Dextre is constructed in such a way that it can be grabbed by the Canadarm2 robot and moved to various work sites around the Space Station. Dextre can then operate from the maintenance site on its own while the Canadarm2 can be used for other functions. Dextre can also be operated while mounted to the end of Canadarm2, essentially combining the two robots into one bigger and more dexterous robot.

One of the more critical camera’s on the Canadarm2 has started transmitting hazy images. To fix it, the Canadarm2 will grab onto Dextre, forming a sort of “super robot”. Dextre will then be positioned in such a way that it can remove the faulty camera. The hazy camera will then be mounted to the mobile base component of the Mobile Servicing System. This will give the ISS crew a new vantage point of a less critical location. The station’s human crew will then place a new camera module in Japan’s Kibo module’s transfer airlock. Dextre will be able to reach this new camera and then mount it on the Canadarm2 to replace the original faulty unit. If successful, this mission will prove that the Mobile Servicing System has the capability to repair itself under certain conditions, opening the door for further self-repair missions in the future.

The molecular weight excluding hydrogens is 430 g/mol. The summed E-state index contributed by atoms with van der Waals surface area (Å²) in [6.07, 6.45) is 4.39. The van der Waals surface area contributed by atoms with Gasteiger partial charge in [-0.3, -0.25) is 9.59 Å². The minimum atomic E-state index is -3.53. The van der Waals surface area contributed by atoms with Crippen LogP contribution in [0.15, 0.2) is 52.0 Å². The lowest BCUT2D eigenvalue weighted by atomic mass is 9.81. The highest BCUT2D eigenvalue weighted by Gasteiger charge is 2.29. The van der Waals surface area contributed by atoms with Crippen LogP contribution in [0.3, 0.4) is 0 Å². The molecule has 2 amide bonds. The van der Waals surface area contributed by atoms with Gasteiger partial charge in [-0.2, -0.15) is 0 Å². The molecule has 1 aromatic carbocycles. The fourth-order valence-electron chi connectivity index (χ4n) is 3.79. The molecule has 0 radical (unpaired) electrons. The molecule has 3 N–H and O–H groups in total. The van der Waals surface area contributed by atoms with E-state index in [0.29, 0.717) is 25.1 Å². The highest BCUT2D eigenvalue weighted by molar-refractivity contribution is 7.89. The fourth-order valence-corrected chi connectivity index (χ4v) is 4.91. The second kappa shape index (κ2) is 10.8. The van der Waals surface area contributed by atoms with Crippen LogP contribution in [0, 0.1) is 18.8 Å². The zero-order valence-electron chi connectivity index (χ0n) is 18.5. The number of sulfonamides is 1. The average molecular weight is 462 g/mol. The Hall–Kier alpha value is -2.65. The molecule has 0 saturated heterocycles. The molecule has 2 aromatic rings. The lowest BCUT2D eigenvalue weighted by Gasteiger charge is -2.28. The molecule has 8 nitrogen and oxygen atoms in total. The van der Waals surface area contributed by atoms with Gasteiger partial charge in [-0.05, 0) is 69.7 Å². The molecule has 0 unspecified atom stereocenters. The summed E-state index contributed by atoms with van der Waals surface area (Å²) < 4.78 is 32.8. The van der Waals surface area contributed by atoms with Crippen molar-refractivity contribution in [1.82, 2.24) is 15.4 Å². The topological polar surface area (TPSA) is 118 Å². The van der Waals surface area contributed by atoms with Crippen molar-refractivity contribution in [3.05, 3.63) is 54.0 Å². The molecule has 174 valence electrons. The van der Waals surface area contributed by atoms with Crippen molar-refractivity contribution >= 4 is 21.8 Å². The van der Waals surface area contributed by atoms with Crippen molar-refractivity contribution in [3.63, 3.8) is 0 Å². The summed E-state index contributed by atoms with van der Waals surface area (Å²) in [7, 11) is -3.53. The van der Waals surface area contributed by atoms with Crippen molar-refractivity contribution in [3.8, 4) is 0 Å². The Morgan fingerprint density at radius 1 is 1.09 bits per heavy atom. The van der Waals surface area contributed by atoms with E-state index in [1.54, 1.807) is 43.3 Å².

Mikey, the Robot That Charges Itself

 

mikey-the-robot

Mikey is [Mike's] autonomous robot. Like any good father, he’s given the robot his name. Mikey is an Arduino based robot, which uses a Pixy camera for vision.

[Mike] started with a common 4WD robot platform. He added an Arduino Uno, a motor controller, and a Pixy. The Pixy sends directions to the Arduino via a serial link. Mikey’s original task was driving around and finding frogs on the floor. Since then, [Mike] has found a higher calling for Mikey: self charging.

One of the most basic features of life is eating. In the case of autonomous robots, that means self charging. [Mike] gave Mikey the ability to self charge by training the Pixy to detect a green square. The green square identifies Mikey’s charging station. Probes mounted on 3D printed brackets hold the positive leads while springs on the base of the station make contact with conductive tape on Mikey’s belly. Once the circuit is complete, Mike stops moving and starts charging.